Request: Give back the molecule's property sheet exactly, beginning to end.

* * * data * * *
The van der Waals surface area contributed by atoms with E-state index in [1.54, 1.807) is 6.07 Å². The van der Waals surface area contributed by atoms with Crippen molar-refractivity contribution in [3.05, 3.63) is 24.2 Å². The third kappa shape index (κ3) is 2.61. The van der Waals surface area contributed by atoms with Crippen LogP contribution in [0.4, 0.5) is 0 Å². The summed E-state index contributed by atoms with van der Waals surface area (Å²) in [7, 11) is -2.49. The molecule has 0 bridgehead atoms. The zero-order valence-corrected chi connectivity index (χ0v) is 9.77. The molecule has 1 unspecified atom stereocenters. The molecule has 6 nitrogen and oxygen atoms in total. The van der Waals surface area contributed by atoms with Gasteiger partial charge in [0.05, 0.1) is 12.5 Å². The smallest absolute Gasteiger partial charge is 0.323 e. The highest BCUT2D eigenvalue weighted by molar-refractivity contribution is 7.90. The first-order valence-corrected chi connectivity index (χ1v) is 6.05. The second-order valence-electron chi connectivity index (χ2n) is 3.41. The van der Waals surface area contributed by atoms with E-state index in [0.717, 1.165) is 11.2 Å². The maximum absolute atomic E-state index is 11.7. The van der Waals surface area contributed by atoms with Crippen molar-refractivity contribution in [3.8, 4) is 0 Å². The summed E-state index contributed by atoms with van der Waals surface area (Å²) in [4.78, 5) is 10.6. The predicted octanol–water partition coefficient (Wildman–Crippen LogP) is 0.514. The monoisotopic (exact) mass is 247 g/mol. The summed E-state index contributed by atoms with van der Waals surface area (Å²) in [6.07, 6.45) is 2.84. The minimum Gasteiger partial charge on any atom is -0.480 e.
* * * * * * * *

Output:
The van der Waals surface area contributed by atoms with E-state index in [1.54, 1.807) is 6.07 Å². The van der Waals surface area contributed by atoms with Crippen molar-refractivity contribution in [3.05, 3.63) is 24.2 Å². The third kappa shape index (κ3) is 2.61. The van der Waals surface area contributed by atoms with Crippen LogP contribution in [0.4, 0.5) is 0 Å². The summed E-state index contributed by atoms with van der Waals surface area (Å²) in [7, 11) is -2.49. The molecule has 0 bridgehead atoms. The zero-order valence-corrected chi connectivity index (χ0v) is 9.77. The molecule has 1 unspecified atom stereocenters. The molecule has 6 nitrogen and oxygen atoms in total. The van der Waals surface area contributed by atoms with Gasteiger partial charge in [0.05, 0.1) is 12.5 Å². The smallest absolute Gasteiger partial charge is 0.323 e. The highest BCUT2D eigenvalue weighted by molar-refractivity contribution is 7.90. The first-order valence-corrected chi connectivity index (χ1v) is 6.05. The second-order valence-electron chi connectivity index (χ2n) is 3.41. The van der Waals surface area contributed by atoms with E-state index in [0.717, 1.165) is 11.2 Å². The maximum absolute atomic E-state index is 11.7. The van der Waals surface area contributed by atoms with Crippen molar-refractivity contribution in [3.8, 4) is 0 Å². The summed E-state index contributed by atoms with van der Waals surface area (Å²) in [4.78, 5) is 10.6. The predicted octanol–water partition coefficient (Wildman–Crippen LogP) is 0.514. The monoisotopic (exact) mass is 247 g/mol. The summed E-state index contributed by atoms with van der Waals surface area (Å²) in [6.07, 6.45) is 2.84. The minimum Gasteiger partial charge on any atom is -0.480 e.